The terms "administering" or "administration" as used herein are used interchangeably to mean the giving or applying of a substance and include in vivo administration, as well as administration directly to tissue ex vivo. Generally, compositions may be administered systemically either orally, buccally, parenterally, topically, by inhalation or insufflation (i.e., through the mouth or through the nose), or rectally in dosage unit formulations containing the conventional nontoxic pharmaceutically acceptable carriers, adjuvants, and vehicles as desired, or may be locally administered by means such as, but not limited to, injection, implantation, grafting, topical application, or parenterally. The term "parenteral" as used herein refers to introduction into the body by way of an injection (i.e., administration by injection), including, for example, subcutaneously (i.e., an injection beneath the skin), intramuscularly (i.e., an injection into a muscle), intravenously (i.e., an injection into a vein), intrathecally (i.e., an injection into the space around the spinal cord or under the arachnoid membrane of the brain), intrasternal injection or infusion techniques. A parenterally administered composition is delivered using a needle, e.g., a surgical needle. The term "surgical needle" as used herein, refers to any needle adapted for delivery of fluid (i.e., capable of flow) compositions into a selected anatomical structure. Injectable preparations, such as sterile injectable aqueous or oleaginous suspensions, may be formulated according to the known art using suitable dispersing or wetting agents and suspending agents.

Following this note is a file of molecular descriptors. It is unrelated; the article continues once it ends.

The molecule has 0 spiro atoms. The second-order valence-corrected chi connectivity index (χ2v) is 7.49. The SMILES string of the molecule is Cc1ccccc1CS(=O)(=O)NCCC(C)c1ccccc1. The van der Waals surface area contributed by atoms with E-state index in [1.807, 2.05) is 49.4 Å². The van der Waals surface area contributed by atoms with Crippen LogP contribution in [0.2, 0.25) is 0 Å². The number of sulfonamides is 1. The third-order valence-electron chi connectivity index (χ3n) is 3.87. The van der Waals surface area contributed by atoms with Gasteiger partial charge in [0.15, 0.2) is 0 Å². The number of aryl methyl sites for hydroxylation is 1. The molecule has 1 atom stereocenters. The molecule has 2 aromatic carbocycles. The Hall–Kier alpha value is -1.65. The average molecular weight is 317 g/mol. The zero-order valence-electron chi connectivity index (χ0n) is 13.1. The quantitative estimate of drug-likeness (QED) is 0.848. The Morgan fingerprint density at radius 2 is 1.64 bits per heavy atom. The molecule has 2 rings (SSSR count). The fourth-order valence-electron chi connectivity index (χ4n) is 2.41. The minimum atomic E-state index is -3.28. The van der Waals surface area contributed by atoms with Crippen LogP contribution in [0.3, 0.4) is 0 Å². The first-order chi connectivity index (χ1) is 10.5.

Additional administration may be performed, for example, intravenously, pericardially, orally, via implant, transmucosally, transdermally, intramuscularly, subcutaneously, intraperitoneally, intrathecally, intralymphatically, intralesionally, or epidurally. Administering can be performed, for example, once, a plurality of times, and/or over one or more extended periods.